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“If I was” or “If I were”. Which is more common, and which is correct?

Should I say "If I were [something]" or "If I was [something]?"

This came up because I am writing a comment above a function in some code. Here's the comment, basically:

// Shuts down everything
// Will stop the process if it was running
function Shutdown()

So should that say "if it was running" or "if it were running?"

Also, why?

marked as duplicate by b.roth, RegDwigнt, Robusto, Kosmonaut Jan 21 '11 at 18:06

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In your specific case, neither 'was' nor 'were' is best; you should say "if it is running".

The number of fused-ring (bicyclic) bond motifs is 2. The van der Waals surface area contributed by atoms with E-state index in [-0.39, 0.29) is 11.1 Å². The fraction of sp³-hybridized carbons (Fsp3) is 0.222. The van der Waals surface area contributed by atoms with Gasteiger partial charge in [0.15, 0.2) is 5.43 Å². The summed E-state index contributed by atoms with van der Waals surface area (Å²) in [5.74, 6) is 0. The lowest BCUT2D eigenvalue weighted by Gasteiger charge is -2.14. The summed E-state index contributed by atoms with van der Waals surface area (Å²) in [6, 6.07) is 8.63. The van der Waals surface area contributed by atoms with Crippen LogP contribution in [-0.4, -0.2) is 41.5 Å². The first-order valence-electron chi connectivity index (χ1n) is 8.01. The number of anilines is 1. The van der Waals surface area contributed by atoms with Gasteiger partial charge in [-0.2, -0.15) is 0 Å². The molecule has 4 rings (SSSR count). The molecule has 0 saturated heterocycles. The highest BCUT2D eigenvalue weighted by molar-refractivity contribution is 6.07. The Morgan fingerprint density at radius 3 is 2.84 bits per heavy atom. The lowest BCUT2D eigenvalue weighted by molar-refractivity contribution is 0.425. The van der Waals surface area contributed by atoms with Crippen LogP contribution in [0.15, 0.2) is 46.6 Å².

"If it were running" is subjunctive case, used to describe hypothetical situations: "If it were running, I would stop it first, but it's already stopped."

"If it was running" is a common corruption of subjunctive case, or, as described in the other questions, a way to express an option that occurred in the past. In this case, using a continuous-action verb feels inappropriate; a discrete-action verb would fit better: "If it was started, then we need to stop it."

Since you are describing a possible situation that exists in the present, though, the present tense is best. "If it is running, stop it."

  • I have a sentence from a news paper, it says: "At the time Musk said that the development of the prototype could take one or two years if it was his top priority." This sentence doesn't follow your 'rule in second paragraph'. Please explain it. Thanks – Kalvaniya Dec 21 '17 at 7:58

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